Tom Stieghorst
Tom Stieghorst

If the luxury segment of the cruise industry accounted for 2.35% of the industry's capacity in 2013, how much will that number have grown by 2020?

It's a trick question. The luxury segment will shrink to 1.78% of the industry by 2020, according to Regent Seven Seas Cruises president Jason Montague, even though every luxury line will have added one or more ships over that period.

Regent's contribution to the total will be the 750-passenger Seven Seas Explorer, the largest ship ever to sail for Regent.

Other lines that Montague counts in the luxury column include Crystal Cruises, Hapag-Lloyd Cruises, Ponant, Seabourn and Silversea Cruises.

All have new ships or plan to add them. So how can the luxury segment be shrinking?

Montague says the answer lies in the size of the ships that other segments of the industry are building. The very biggest lines are now taking ships with capacity for 4,000-plus passengers. The premium lines, from which luxury lines draw some of their prospective customers, are also building bigger ships, from 2,500 to 3,500 passengers.

So it's not that luxury isn't growing, it's that in absolute terms the others are growing faster.

That all bodes well for the luxury players, Montague argues. The more people that cruise, the more there are in a position to move up the ladder to luxury as they age or get tired of the ships they're on.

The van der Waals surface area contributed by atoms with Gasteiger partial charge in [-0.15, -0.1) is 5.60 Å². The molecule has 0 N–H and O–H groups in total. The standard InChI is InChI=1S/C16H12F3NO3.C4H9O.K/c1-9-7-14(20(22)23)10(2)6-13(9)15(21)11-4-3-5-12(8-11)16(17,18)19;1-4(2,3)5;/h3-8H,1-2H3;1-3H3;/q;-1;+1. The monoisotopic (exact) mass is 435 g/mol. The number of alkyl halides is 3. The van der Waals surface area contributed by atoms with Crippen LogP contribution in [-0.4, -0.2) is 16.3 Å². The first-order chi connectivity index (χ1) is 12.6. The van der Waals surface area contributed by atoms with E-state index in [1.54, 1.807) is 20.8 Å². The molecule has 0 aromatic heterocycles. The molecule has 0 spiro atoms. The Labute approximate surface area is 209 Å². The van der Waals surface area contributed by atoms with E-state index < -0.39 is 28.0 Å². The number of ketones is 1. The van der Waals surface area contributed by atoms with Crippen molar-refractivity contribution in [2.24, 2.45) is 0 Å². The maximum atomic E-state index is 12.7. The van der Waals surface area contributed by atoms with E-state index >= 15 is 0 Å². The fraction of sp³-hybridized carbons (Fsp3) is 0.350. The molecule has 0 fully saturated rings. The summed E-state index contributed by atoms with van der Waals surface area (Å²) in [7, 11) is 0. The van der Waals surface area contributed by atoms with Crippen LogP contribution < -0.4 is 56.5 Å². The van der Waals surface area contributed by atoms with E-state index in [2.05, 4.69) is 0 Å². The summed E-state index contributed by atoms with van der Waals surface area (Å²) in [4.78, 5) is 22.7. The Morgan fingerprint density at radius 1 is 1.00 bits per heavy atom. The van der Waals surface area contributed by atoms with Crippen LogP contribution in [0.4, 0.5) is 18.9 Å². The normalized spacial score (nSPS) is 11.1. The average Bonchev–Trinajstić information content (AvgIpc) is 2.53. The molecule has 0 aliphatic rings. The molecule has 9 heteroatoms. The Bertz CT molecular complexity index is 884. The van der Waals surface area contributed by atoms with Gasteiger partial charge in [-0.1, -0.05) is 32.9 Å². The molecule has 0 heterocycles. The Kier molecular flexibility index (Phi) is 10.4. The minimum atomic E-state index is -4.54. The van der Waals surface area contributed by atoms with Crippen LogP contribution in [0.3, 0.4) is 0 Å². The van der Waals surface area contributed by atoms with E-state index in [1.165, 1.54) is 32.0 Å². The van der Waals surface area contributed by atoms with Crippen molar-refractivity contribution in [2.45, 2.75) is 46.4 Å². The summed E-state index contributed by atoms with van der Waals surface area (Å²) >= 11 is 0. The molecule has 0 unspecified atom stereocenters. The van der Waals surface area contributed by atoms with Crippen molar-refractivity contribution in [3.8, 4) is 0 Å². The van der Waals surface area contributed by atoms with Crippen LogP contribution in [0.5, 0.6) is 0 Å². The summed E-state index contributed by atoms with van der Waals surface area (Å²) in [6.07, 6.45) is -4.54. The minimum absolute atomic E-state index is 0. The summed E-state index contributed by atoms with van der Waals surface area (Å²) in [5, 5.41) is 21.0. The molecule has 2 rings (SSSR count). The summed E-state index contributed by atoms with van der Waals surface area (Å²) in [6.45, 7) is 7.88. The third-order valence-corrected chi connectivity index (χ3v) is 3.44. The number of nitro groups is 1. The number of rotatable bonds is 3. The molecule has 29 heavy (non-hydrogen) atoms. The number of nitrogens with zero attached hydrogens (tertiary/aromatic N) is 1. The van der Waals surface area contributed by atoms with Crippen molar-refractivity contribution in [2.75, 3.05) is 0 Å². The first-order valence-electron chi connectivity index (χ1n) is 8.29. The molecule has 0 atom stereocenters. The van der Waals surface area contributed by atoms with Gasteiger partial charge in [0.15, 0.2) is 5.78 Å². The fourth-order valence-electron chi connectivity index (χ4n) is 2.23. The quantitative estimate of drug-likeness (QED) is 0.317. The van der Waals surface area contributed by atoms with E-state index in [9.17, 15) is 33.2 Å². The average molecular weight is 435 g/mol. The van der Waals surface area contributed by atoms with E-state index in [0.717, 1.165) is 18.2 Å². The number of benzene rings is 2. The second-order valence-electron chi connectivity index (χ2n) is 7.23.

Frank Del Rio, Montague's boss and chairman of Norwegian Cruise Line Holdings, throws out another more practical reason why the luxury segment doesn't keep pace. There are only so many shipyards, and the main players make more money building big ships than small ones.

That's one reason why when Crystal Cruises wanted to add three ships in three years, its parent company bought a shipyard to insure the work got done.

Regent's pace is more typical. It just launched the Seven Seas Explorer and won't take a second version of it for another four years.

By then there will be more wealthy people than ever, Del Rio says. "The world is getting wealthier, and not just North America," he said.

That should provide more passengers for the luxury lines' new ships, even if they charge $10,000 a night like Regent does for the top suite on the Seven Seas Explorer.


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